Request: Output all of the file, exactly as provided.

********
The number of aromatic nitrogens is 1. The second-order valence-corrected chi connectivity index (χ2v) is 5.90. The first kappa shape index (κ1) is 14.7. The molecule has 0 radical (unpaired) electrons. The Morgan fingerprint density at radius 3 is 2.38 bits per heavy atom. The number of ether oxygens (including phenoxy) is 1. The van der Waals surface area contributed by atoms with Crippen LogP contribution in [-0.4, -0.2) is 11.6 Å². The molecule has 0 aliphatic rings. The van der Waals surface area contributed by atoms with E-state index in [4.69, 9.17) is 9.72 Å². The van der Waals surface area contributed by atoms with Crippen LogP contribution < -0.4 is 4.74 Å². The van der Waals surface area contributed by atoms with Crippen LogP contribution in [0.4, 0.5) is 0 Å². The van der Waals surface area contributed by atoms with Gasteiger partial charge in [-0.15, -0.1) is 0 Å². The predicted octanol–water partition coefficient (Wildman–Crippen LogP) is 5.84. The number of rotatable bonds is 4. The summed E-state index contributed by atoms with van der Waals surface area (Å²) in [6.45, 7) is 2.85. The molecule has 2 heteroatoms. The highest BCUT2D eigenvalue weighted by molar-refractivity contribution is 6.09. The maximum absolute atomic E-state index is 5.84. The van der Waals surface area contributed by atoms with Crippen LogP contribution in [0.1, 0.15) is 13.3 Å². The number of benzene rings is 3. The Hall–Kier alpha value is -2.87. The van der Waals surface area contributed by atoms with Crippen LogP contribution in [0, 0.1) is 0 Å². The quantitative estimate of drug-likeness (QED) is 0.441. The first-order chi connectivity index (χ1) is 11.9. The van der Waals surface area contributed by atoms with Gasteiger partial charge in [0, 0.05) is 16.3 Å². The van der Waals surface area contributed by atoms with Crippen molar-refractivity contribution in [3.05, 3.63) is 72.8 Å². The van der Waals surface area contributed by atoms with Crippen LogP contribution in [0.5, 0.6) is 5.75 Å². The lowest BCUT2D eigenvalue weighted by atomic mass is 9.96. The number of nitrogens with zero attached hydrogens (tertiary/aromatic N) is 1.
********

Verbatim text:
The number of aromatic nitrogens is 1. The second-order valence-corrected chi connectivity index (χ2v) is 5.90. The first kappa shape index (κ1) is 14.7. The molecule has 0 radical (unpaired) electrons. The Morgan fingerprint density at radius 3 is 2.38 bits per heavy atom. The number of ether oxygens (including phenoxy) is 1. The van der Waals surface area contributed by atoms with Crippen LogP contribution in [-0.4, -0.2) is 11.6 Å². The molecule has 0 aliphatic rings. The van der Waals surface area contributed by atoms with E-state index in [4.69, 9.17) is 9.72 Å². The van der Waals surface area contributed by atoms with Crippen LogP contribution < -0.4 is 4.74 Å². The van der Waals surface area contributed by atoms with Crippen LogP contribution in [0.4, 0.5) is 0 Å². The van der Waals surface area contributed by atoms with Gasteiger partial charge in [-0.15, -0.1) is 0 Å². The predicted octanol–water partition coefficient (Wildman–Crippen LogP) is 5.84. The number of rotatable bonds is 4. The summed E-state index contributed by atoms with van der Waals surface area (Å²) in [6.45, 7) is 2.85. The molecule has 2 heteroatoms. The highest BCUT2D eigenvalue weighted by molar-refractivity contribution is 6.09. The maximum absolute atomic E-state index is 5.84. The van der Waals surface area contributed by atoms with Crippen LogP contribution in [0.1, 0.15) is 13.3 Å². The number of benzene rings is 3. The Hall–Kier alpha value is -2.87. The van der Waals surface area contributed by atoms with Crippen LogP contribution in [0, 0.1) is 0 Å². The quantitative estimate of drug-likeness (QED) is 0.441. The first-order chi connectivity index (χ1) is 11.9. The van der Waals surface area contributed by atoms with Gasteiger partial charge in [0, 0.05) is 16.3 Å². The van der Waals surface area contributed by atoms with Crippen molar-refractivity contribution in [3.05, 3.63) is 72.8 Å². The van der Waals surface area contributed by atoms with Crippen LogP contribution in [0.5, 0.6) is 5.75 Å². The lowest BCUT2D eigenvalue weighted by atomic mass is 9.96. The number of nitrogens with zero attached hydrogens (tertiary/aromatic N) is 1.